Well I've talked about this before, but I'll say it again.
Designing a synthesizer that claims full chip authenticity and playability at the same time is the toughest challenge I'm faced with.
It hard to give access to powerful sound tweaking possibilities available on some chips when the synth paradigm you are basing your whole design on is of the standard
[voice0 + voice1 + voice2 + (...) + voiceN = mix]
Look at this signal path for instance:
It becomes clear that something like this doesn't fit that particular mold.
The AY has five generators: 3 tones, 1 noise, and 1 envelope.
It also has three independent audio output pins, that are mixed in the analog world differently in all the AY-based systems.
Now each of the output has its own tone generator, but it can also be mixed with the lone noise pattern (either, or combined with a binary AND). On top of that each output can have its volume changed independently (16 log steps), or be amp-modulated by the LONE Envelope generator. (more in the spec)
Anyone who's messed with an AY knows that the fun comes from mixing the env/tone+noise in certain ways which can make unique drones/beats that any IDM/Experimental student would enjoy.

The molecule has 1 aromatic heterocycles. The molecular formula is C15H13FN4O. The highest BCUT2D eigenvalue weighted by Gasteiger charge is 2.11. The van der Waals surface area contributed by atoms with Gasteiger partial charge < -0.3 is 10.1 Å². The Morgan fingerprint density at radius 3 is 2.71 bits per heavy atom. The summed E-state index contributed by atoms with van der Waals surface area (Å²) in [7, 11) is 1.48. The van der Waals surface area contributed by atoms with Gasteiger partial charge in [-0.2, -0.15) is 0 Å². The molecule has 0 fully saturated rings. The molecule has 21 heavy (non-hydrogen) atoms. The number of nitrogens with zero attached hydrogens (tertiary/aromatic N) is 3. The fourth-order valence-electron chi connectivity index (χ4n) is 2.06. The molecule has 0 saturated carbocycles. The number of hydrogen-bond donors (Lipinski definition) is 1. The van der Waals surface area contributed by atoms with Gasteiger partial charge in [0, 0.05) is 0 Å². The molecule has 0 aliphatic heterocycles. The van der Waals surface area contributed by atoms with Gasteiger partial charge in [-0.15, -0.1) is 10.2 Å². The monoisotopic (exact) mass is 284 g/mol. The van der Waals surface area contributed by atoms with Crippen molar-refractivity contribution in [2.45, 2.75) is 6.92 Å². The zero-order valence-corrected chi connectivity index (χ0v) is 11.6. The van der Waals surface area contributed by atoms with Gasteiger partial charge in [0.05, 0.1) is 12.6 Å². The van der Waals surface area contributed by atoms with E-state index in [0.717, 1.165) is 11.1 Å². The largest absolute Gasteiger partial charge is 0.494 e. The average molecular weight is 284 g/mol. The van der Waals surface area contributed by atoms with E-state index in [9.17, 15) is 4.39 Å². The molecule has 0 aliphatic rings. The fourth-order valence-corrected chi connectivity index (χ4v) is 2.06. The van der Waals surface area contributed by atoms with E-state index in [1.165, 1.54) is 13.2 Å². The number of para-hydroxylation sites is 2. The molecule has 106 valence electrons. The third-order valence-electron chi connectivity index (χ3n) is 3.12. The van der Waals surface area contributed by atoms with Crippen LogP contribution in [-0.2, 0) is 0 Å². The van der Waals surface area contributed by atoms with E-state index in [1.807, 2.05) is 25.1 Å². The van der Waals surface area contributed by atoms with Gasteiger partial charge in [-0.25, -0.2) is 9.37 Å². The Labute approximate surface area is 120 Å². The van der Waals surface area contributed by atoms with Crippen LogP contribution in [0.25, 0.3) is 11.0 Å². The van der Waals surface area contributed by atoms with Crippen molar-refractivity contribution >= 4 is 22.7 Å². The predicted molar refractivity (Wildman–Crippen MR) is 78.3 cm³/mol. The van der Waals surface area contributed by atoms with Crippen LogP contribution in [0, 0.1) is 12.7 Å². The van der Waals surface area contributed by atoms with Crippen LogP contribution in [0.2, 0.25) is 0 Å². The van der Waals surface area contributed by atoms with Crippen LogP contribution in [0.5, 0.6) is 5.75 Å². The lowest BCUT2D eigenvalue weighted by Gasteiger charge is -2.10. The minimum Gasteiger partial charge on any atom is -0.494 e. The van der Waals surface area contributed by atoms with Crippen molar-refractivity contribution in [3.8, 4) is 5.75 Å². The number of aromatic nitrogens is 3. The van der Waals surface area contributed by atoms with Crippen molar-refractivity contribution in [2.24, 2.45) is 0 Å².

But you can't currently do these in chipsounds v1.0 due to voice paradigm its based on. From recent user questions on the AY matter, it surprised me how programming a straight chip emu sounds like a hard task.
But in reality, in comparison to trying to make it fit in ARIA/SFZ, making a separate module that purely emulates the chip in bit perfect manner (and with all its limitations) is really not the challenge it appears to be.
The AY is a relatively simple digital state machine
Here is a snapshot of my current prototype (made using Bidule's C++ SDK):
And the type of drones you can dynamically make by moving the sliders here:
Its currently unclear if/how this will be integrated in chipsounds, or given for free for Bidule users. Please stay tuned!